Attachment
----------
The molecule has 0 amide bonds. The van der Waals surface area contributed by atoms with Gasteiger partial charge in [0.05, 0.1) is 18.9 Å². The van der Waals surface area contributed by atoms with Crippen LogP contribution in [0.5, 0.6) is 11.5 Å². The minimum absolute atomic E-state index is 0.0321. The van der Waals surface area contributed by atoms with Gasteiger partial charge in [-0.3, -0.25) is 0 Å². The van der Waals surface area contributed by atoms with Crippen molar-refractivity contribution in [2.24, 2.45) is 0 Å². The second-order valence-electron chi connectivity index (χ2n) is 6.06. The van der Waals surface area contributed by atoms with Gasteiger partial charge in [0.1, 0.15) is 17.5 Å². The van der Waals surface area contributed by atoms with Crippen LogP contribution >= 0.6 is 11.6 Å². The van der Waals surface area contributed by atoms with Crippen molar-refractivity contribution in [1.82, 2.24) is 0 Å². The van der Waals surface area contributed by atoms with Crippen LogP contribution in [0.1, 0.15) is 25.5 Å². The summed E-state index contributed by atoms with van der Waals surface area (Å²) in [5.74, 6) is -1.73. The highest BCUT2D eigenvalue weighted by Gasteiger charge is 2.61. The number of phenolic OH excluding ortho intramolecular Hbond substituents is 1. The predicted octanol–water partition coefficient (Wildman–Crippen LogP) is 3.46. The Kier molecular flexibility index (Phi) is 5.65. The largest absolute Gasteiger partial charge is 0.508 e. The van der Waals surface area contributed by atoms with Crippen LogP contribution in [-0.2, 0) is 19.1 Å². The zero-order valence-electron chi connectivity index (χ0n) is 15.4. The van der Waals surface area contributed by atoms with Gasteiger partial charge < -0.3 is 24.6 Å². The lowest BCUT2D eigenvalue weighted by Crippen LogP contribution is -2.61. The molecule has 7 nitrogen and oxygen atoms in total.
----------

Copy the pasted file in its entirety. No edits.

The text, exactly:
The molecule has 0 amide bonds. The van der Waals surface area contributed by atoms with Gasteiger partial charge in [0.05, 0.1) is 18.9 Å². The van der Waals surface area contributed by atoms with Crippen LogP contribution in [0.5, 0.6) is 11.5 Å². The minimum absolute atomic E-state index is 0.0321. The van der Waals surface area contributed by atoms with Gasteiger partial charge in [-0.3, -0.25) is 0 Å². The van der Waals surface area contributed by atoms with Crippen molar-refractivity contribution in [2.24, 2.45) is 0 Å². The second-order valence-electron chi connectivity index (χ2n) is 6.06. The van der Waals surface area contributed by atoms with Gasteiger partial charge in [0.1, 0.15) is 17.5 Å². The van der Waals surface area contributed by atoms with Crippen LogP contribution >= 0.6 is 11.6 Å². The van der Waals surface area contributed by atoms with Crippen molar-refractivity contribution in [1.82, 2.24) is 0 Å². The van der Waals surface area contributed by atoms with Crippen LogP contribution in [0.1, 0.15) is 25.5 Å². The summed E-state index contributed by atoms with van der Waals surface area (Å²) in [5.74, 6) is -1.73. The highest BCUT2D eigenvalue weighted by Gasteiger charge is 2.61. The number of phenolic OH excluding ortho intramolecular Hbond substituents is 1. The predicted octanol–water partition coefficient (Wildman–Crippen LogP) is 3.46. The Kier molecular flexibility index (Phi) is 5.65. The largest absolute Gasteiger partial charge is 0.508 e. The van der Waals surface area contributed by atoms with Crippen LogP contribution in [-0.2, 0) is 19.1 Å². The zero-order valence-electron chi connectivity index (χ0n) is 15.4. The van der Waals surface area contributed by atoms with Gasteiger partial charge < -0.3 is 24.6 Å². The lowest BCUT2D eigenvalue weighted by Crippen LogP contribution is -2.61. The molecule has 7 nitrogen and oxygen atoms in total.